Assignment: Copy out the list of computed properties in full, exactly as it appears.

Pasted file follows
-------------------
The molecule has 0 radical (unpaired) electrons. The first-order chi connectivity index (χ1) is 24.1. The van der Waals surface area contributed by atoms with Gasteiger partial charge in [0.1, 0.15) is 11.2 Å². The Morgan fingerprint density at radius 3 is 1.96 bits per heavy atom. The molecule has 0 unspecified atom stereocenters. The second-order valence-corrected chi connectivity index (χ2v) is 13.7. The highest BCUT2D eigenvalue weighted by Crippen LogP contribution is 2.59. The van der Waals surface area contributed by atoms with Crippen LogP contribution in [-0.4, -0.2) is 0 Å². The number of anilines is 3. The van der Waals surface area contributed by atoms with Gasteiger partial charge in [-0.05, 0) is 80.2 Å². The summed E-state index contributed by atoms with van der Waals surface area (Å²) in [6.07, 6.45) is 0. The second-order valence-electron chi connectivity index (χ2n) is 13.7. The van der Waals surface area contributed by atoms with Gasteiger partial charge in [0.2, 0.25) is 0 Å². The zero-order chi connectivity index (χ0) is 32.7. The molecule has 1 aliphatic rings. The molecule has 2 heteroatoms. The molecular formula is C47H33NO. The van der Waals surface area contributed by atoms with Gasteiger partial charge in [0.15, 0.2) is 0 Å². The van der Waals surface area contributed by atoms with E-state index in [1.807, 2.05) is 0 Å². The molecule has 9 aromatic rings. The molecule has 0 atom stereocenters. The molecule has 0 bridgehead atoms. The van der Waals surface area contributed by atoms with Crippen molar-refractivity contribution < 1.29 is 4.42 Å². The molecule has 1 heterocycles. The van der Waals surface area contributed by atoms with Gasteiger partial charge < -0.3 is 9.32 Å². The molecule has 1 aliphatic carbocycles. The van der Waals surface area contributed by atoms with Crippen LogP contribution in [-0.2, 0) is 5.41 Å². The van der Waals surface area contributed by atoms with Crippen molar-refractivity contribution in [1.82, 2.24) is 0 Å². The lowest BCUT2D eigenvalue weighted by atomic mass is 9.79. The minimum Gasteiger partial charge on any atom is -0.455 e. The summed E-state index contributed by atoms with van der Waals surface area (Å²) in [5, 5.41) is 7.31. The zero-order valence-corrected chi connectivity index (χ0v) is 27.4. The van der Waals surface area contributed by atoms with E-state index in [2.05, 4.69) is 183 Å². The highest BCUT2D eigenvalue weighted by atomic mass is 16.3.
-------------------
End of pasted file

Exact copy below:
The molecule has 0 radical (unpaired) electrons. The first-order chi connectivity index (χ1) is 24.1. The van der Waals surface area contributed by atoms with Gasteiger partial charge in [0.1, 0.15) is 11.2 Å². The Morgan fingerprint density at radius 3 is 1.96 bits per heavy atom. The molecule has 0 unspecified atom stereocenters. The second-order valence-corrected chi connectivity index (χ2v) is 13.7. The highest BCUT2D eigenvalue weighted by Crippen LogP contribution is 2.59. The van der Waals surface area contributed by atoms with Crippen LogP contribution in [-0.4, -0.2) is 0 Å². The number of anilines is 3. The van der Waals surface area contributed by atoms with Gasteiger partial charge in [-0.05, 0) is 80.2 Å². The summed E-state index contributed by atoms with van der Waals surface area (Å²) in [6.07, 6.45) is 0. The second-order valence-electron chi connectivity index (χ2n) is 13.7. The van der Waals surface area contributed by atoms with Gasteiger partial charge in [0.2, 0.25) is 0 Å². The zero-order chi connectivity index (χ0) is 32.7. The molecule has 1 aliphatic rings. The molecule has 2 heteroatoms. The molecular formula is C47H33NO. The van der Waals surface area contributed by atoms with Gasteiger partial charge in [0.15, 0.2) is 0 Å². The van der Waals surface area contributed by atoms with E-state index in [1.807, 2.05) is 0 Å². The molecule has 9 aromatic rings. The molecule has 0 atom stereocenters. The molecule has 0 bridgehead atoms. The van der Waals surface area contributed by atoms with Crippen molar-refractivity contribution < 1.29 is 4.42 Å². The molecule has 1 heterocycles. The van der Waals surface area contributed by atoms with Gasteiger partial charge < -0.3 is 9.32 Å². The molecule has 1 aliphatic carbocycles. The van der Waals surface area contributed by atoms with Crippen LogP contribution in [-0.2, 0) is 5.41 Å². The van der Waals surface area contributed by atoms with Crippen molar-refractivity contribution in [1.82, 2.24) is 0 Å². The lowest BCUT2D eigenvalue weighted by atomic mass is 9.79. The minimum Gasteiger partial charge on any atom is -0.455 e. The summed E-state index contributed by atoms with van der Waals surface area (Å²) in [5, 5.41) is 7.31. The zero-order valence-corrected chi connectivity index (χ0v) is 27.4. The van der Waals surface area contributed by atoms with E-state index in [2.05, 4.69) is 183 Å². The highest BCUT2D eigenvalue weighted by atomic mass is 16.3.